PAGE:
• 9. Modern Arabic Life The Change to Urban Life • Rapid development as technology undermines traditional lifestyles - trucks replace camels; malls replace marketplaces • Villagers, farmers, nomads move into cities - 25% urban in 1960; 58% by 1990s; estimated 70% by 2015 - Saudi population 83% urban • Oil jobs require skilled workers educational systems can’t provide - foreign workers brought in SECTION 1 NEXT Continued . . .
  • 10. SECTION 1 NEXT Religious Duties Shape Lives • Women often cover their heads, faces with scarf, veil - women’s roles are slowly expanding: more are educated, working • Prayers performed dawn, noon, mid-afternoon, sunset, before bed - attend mosque services on Fridays • Fasting in Ramadan reinforces spirituality, self- control, humility - ‘Id al-Fitr marks end of Ramadan with gifts, dinners, charity continued Modern Arabic Life
  • 11. NEXT Section 2 The Eastern Mediterranean • The holy places of three religions are found in this subregion. • There is a great deal of political tension among nations in this subregion.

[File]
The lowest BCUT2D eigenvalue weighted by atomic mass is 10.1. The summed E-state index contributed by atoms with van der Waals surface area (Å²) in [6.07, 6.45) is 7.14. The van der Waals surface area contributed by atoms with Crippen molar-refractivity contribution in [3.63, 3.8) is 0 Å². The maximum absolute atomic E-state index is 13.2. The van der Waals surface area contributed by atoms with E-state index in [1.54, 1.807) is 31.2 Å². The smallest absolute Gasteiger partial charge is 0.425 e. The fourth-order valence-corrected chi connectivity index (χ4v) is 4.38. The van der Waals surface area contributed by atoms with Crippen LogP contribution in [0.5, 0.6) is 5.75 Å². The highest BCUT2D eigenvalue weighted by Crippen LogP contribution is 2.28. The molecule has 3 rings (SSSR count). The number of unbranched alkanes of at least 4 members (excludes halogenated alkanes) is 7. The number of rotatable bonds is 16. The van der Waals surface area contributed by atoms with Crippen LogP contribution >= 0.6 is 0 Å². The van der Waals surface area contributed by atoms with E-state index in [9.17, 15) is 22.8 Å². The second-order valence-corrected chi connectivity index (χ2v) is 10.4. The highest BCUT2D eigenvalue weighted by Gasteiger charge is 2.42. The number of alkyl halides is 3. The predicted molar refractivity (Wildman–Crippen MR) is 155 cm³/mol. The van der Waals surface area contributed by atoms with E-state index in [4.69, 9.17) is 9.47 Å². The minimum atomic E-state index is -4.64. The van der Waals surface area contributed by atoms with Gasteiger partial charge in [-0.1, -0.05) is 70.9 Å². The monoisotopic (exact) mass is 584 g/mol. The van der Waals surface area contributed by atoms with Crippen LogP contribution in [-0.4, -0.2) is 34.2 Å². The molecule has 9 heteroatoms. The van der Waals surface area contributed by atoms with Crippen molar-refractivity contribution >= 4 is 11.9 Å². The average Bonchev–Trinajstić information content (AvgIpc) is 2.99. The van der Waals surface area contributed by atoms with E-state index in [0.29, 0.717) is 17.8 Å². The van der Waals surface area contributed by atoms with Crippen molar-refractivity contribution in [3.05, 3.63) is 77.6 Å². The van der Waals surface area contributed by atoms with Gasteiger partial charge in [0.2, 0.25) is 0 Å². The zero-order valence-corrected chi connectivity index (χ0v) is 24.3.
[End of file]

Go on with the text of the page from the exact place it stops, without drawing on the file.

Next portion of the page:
• 12. Religious Holy Places Jewish Presence • Jerusalem is a holy city to all three major monotheistic religions • Jerusalem is capital of Israel; center of modern, ancient homeland • Temple Mount in old city housed earliest temples - King Solomon’s First Temple - Second Temple built in 538 B.C • Today Jews pray at Western Wall (Wailing Wall) - sole remainder of Second Temple (destroyed by Romans in A.D. 70) The Eastern Mediterranean SECTION 2 NEXT Continued . . .
  • 13. SECTION 2 NEXT Christian Heritage • Jerusalem is sacred site of Jesus’ crucifixion - nearby towns, villages were important in Jesus’ life • Christians visit Mount of Olives, Church of Holy Sepulchre • In Middle Ages, they fought Crusades to regain lands from Muslims - Muslims eventually regained control of the area - They maintained control until establishment of Israel in 1948 continued Religious Holy Places Continued . . .
  • 14. SECTION 2 NEXT Islamic Sacred Sites • Jerusalem is third most holy Muslim city after Mecca, Medina • Dome of the Rock—shrine where it’s believed Muhammad rose to heaven - Jews believe it’s site where Abraham prepared to sacrifice Isaac • Dome and Al-Aqsa mosque are located on Temple Mount by Western Wall - close proximity of holy sites fosters Jewish-Muslim clashes continued Religious Holy Places
  • 15. A History of Unrest The Legacy of Colonialism • Ottoman Empire ruled region from 1520 to 1922, but weakened • Britain, France got lands after WWI defeat of Ottomans, Germany - France took Lebanon, Syria; Britain took modern Jordan, Israel • Both supposed to rule only until areas are ready for independence - France intentionally stoked religious tensions between groups - Lebanon became independent in 1943, Syria in 1946 SECTION 2 Continued . . . NEXT